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Book Forum: Sexuality   |    
The Sexual Century
CAROL C. NADELSON, M.D.
Am J Psychiatry 2001;158:153-a-154. doi:10.1176/appi.ajp.158.1.153-a
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Brookline, Mass.

By Ethel Spector Person, M.D. New Haven, Conn., Yale University Press, 1999, 384 pp., $35.00.

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Dr. Person provides a comprehensive and erudite history of the evolution of our current understanding of sexuality. She takes us from the roots of our fascination and misunderstanding, to the beginnings of serious study with the Kinsey survey in the 1940s, to our still incomplete comprehension today.

The book is divided into five parts with multiple related chapters. Dr. Person has been either the single author of each chapter or she has coauthored the original article with her esteemed colleague, Dr. Lionel Ovesey. Only three chapters have other coauthors. The chapters date between 1973 and 1998. Although the publisher could have helped the reader to better follow the intricacies of hypothesis generation, clinical detail, and conclusions by clarifying, in the chapters themselves, where the publication appeared or the talk was given, the sequence creates a complex and fascinating fabric, which Dr. Person elucidates with footnoted commentary.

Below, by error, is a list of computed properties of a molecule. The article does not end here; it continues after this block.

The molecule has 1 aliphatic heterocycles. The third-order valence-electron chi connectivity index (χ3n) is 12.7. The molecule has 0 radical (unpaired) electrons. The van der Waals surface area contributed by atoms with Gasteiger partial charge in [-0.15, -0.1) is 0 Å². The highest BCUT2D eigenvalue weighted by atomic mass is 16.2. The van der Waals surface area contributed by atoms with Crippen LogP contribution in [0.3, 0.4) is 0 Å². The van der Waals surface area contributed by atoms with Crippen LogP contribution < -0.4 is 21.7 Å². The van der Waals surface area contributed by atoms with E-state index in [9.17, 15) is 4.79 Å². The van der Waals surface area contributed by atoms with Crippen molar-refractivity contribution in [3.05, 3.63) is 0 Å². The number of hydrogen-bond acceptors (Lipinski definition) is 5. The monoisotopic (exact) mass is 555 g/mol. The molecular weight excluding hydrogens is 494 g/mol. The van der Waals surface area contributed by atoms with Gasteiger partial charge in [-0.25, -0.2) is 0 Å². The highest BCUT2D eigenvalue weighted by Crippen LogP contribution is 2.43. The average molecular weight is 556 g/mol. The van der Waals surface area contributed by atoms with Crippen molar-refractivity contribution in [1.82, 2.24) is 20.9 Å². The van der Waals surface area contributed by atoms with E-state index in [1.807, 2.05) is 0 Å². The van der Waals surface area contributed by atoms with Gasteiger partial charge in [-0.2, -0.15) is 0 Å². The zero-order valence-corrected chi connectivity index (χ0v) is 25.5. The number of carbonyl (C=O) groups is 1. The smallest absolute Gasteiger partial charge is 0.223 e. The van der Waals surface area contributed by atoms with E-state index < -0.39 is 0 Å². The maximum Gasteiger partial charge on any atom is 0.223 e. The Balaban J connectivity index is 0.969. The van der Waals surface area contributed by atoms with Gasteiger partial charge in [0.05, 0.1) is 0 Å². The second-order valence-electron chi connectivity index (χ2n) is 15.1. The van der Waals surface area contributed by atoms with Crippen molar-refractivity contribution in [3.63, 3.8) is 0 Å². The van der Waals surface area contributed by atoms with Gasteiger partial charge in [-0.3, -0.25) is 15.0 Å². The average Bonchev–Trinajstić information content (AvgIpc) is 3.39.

The first part, Sex and Gender: General Considerations, begins with a review of the advances in our thinking and understanding that have occurred in the past century. Subsequent chapters trace historical psychoanalytic theories and place them in the framework of emerging understanding of female psychology.

In the second part, Dr. Person considers cross-gender disorders, including homosexuality, transsexualism, and transvestitism. From a modern perspective, these concepts diverge sufficiently to puzzle the reader. However, through her material from the 1970s and 1980s, Dr. Person leads us through a fascinating exploration of the very recent development of a knowledge base in these areas. She leaves us with a sense of where we must go in the next century.

The third part of the book considers sex, fantasy, and behavior, and some of the content derives from research on nonclinical populations. This is followed by a fourth part focusing on concepts of femininity and masculinity, identity, and erotic transference. These seemingly disparate topics are woven together deftly and within the context of theories of gender development and identity.

In the final part of the book, Dr. Person describes the impact of culture through her relationship with Dr. Harry Benjamin, who delineated the transsexual syndrome and pioneered in treatment efforts. Here Dr. Person gives us an insight into the power of her fascination with the evolution of ideas, regardless of whether they are proven to be correct or incorrect.

This volume provides a stimulating reminder of how recent and profound are the changes that have occurred in our ideas about gender, sex, and sexuality during this century. It captures the historian and delights the clinician.

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